So that brings me to last Monday when I just could not stay out of bed longer than I had to. I sent my daughter off to school, fed and watered, tried to get an appointment with the doctor only to be told that there were no appointments available until after Christmas and that I should head down to A and E. I could not get out of bed, couldn't drink and certainly had no appetite. My lungs were so congested that I had to sleep sitting up. By Wednesday I had made such a nuisance of myself on the phone that the doctor's receptionist miraculously found me a cancellation. I literally staggered to the car, and despite being in a state of mild hallucinations, enjoying the ever changing display of textures and newly invented colours on my bedroom walls, I managed to drive 2 miles to the surgery and back and crawl under the covers once more. My new challenge was to try to swallow the antibiotics the size of bullets whilst feeling nauseous. By Friday I was still not eating and felt weak and weepy. I was worried that the new snowfall would kill my tough old horse, Sid, who lives outside all year round. I'd not been able to travel the 7 miles to feed him for over a week and now found myself sobbing hearty tears at the thought of him dying of hunger. I phoned the farmer to ask her to feed him. She laughed and said he was fat; he'd be fine. I phoned my ancient old mother who also has a chest infection to ask her if she could post my two jewellery orders to customers, but she was suffering too and the snow had now fallen again. I phoned my sister who lives 16 miles away to ask her to collect our mother and look after her, as she refused to go to bed or even to sit down and relax. I was going to be responsible for the death of my horse and demise of my 89 year old mother simply because I was not well enough to look after them.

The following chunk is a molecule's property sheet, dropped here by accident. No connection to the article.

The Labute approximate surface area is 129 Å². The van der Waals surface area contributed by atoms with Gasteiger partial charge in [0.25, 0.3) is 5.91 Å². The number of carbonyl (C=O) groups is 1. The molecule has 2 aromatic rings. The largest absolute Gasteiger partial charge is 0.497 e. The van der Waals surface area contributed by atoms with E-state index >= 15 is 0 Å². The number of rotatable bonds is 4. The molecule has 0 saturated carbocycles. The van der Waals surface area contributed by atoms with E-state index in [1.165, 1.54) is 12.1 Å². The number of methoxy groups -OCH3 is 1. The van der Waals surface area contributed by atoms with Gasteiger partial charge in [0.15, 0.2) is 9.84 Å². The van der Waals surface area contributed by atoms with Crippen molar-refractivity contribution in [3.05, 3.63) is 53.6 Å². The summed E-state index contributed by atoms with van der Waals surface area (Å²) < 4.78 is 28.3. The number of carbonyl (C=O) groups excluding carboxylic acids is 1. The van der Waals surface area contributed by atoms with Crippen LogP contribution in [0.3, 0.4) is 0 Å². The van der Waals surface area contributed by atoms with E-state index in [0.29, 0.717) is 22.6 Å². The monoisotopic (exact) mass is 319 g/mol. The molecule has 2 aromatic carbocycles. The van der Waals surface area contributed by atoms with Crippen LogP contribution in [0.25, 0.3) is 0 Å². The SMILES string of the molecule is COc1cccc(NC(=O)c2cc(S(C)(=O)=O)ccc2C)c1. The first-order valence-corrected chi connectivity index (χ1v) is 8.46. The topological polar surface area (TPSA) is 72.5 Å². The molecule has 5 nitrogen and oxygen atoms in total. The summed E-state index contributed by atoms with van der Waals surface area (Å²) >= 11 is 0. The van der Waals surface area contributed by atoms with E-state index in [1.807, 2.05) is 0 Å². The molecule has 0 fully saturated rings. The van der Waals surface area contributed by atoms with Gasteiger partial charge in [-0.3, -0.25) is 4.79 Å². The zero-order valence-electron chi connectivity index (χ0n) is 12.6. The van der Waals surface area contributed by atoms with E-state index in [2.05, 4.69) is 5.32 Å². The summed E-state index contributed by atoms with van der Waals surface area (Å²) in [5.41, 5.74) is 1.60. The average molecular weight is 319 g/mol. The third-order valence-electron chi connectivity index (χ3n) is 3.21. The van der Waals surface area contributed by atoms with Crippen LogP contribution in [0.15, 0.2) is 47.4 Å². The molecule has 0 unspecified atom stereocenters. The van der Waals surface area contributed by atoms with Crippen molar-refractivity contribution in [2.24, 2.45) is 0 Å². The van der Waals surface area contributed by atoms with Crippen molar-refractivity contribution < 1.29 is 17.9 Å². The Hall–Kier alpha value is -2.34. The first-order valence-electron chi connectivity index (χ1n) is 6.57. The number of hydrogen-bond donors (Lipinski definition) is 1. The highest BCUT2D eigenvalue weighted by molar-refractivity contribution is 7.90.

Today is my 7th day in bed and I'm underwhelmed by the offers of help that I have received from my family. As a single parent I have to feed the hens, the cats, the gerbil, the human child. My family has not offered to help. In fact my phone has not rung for 3 days. Pneumonia? How the hell did that happen?


  1. Oh no you poor baby !! I wish I was there to help you . I am now praying for an angel to be sent to your rescue as soon as possible.